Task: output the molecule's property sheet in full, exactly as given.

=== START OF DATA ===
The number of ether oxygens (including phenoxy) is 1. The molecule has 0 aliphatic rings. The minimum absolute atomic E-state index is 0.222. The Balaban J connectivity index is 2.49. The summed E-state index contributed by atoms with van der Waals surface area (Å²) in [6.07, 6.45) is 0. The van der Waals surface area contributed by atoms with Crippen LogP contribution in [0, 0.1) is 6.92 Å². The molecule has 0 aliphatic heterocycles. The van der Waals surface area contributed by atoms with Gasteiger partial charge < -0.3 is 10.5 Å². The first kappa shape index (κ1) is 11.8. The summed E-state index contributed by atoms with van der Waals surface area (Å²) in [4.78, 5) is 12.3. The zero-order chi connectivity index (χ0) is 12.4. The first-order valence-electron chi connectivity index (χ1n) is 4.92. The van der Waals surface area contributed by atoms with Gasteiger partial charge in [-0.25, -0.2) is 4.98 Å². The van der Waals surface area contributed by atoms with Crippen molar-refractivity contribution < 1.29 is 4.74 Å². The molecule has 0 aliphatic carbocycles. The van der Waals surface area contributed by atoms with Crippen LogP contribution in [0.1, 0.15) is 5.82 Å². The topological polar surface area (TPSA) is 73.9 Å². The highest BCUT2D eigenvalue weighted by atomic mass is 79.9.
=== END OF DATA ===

The number of ether oxygens (including phenoxy) is 1. The molecule has 0 aliphatic rings. The minimum absolute atomic E-state index is 0.222. The Balaban J connectivity index is 2.49. The summed E-state index contributed by atoms with van der Waals surface area (Å²) in [6.07, 6.45) is 0. The van der Waals surface area contributed by atoms with Crippen LogP contribution in [0, 0.1) is 6.92 Å². The molecule has 0 aliphatic heterocycles. The van der Waals surface area contributed by atoms with Gasteiger partial charge < -0.3 is 10.5 Å². The first kappa shape index (κ1) is 11.8. The summed E-state index contributed by atoms with van der Waals surface area (Å²) in [4.78, 5) is 12.3. The zero-order chi connectivity index (χ0) is 12.4. The first-order valence-electron chi connectivity index (χ1n) is 4.92. The van der Waals surface area contributed by atoms with Gasteiger partial charge in [-0.25, -0.2) is 4.98 Å². The van der Waals surface area contributed by atoms with Crippen molar-refractivity contribution < 1.29 is 4.74 Å². The molecule has 0 aliphatic carbocycles. The van der Waals surface area contributed by atoms with Crippen LogP contribution in [0.1, 0.15) is 5.82 Å². The topological polar surface area (TPSA) is 73.9 Å². The highest BCUT2D eigenvalue weighted by atomic mass is 79.9.